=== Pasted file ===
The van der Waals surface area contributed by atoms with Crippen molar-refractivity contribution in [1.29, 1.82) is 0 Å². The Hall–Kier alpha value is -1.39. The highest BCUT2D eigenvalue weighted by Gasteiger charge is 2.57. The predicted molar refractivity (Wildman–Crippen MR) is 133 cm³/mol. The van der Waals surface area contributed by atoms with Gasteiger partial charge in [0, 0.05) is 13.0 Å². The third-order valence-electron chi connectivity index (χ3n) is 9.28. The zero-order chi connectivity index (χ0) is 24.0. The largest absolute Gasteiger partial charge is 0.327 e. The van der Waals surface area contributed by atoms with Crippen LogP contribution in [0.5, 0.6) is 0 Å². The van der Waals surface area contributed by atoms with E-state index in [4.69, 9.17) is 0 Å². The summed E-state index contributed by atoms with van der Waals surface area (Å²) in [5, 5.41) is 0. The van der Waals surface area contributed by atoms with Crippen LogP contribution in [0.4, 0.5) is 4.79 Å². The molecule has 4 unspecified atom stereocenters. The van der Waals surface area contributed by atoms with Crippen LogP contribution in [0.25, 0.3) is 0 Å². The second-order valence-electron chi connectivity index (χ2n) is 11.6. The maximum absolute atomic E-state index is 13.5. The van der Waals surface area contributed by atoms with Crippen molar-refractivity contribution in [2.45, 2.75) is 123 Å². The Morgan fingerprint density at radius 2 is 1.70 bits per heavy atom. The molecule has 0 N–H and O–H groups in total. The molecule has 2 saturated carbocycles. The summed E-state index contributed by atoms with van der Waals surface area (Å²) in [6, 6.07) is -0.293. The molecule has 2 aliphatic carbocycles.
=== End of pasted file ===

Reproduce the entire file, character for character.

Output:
The van der Waals surface area contributed by atoms with Crippen molar-refractivity contribution in [1.29, 1.82) is 0 Å². The Hall–Kier alpha value is -1.39. The highest BCUT2D eigenvalue weighted by Gasteiger charge is 2.57. The predicted molar refractivity (Wildman–Crippen MR) is 133 cm³/mol. The van der Waals surface area contributed by atoms with Gasteiger partial charge in [0, 0.05) is 13.0 Å². The third-order valence-electron chi connectivity index (χ3n) is 9.28. The zero-order chi connectivity index (χ0) is 24.0. The largest absolute Gasteiger partial charge is 0.327 e. The van der Waals surface area contributed by atoms with Crippen LogP contribution in [0.5, 0.6) is 0 Å². The van der Waals surface area contributed by atoms with E-state index in [4.69, 9.17) is 0 Å². The summed E-state index contributed by atoms with van der Waals surface area (Å²) in [5, 5.41) is 0. The van der Waals surface area contributed by atoms with Crippen LogP contribution in [0.4, 0.5) is 4.79 Å². The molecule has 4 unspecified atom stereocenters. The van der Waals surface area contributed by atoms with Crippen LogP contribution in [0.25, 0.3) is 0 Å². The second-order valence-electron chi connectivity index (χ2n) is 11.6. The maximum absolute atomic E-state index is 13.5. The van der Waals surface area contributed by atoms with Crippen molar-refractivity contribution in [2.45, 2.75) is 123 Å². The Morgan fingerprint density at radius 2 is 1.70 bits per heavy atom. The molecule has 0 N–H and O–H groups in total. The molecule has 2 saturated carbocycles. The summed E-state index contributed by atoms with van der Waals surface area (Å²) in [6, 6.07) is -0.293. The molecule has 2 aliphatic carbocycles.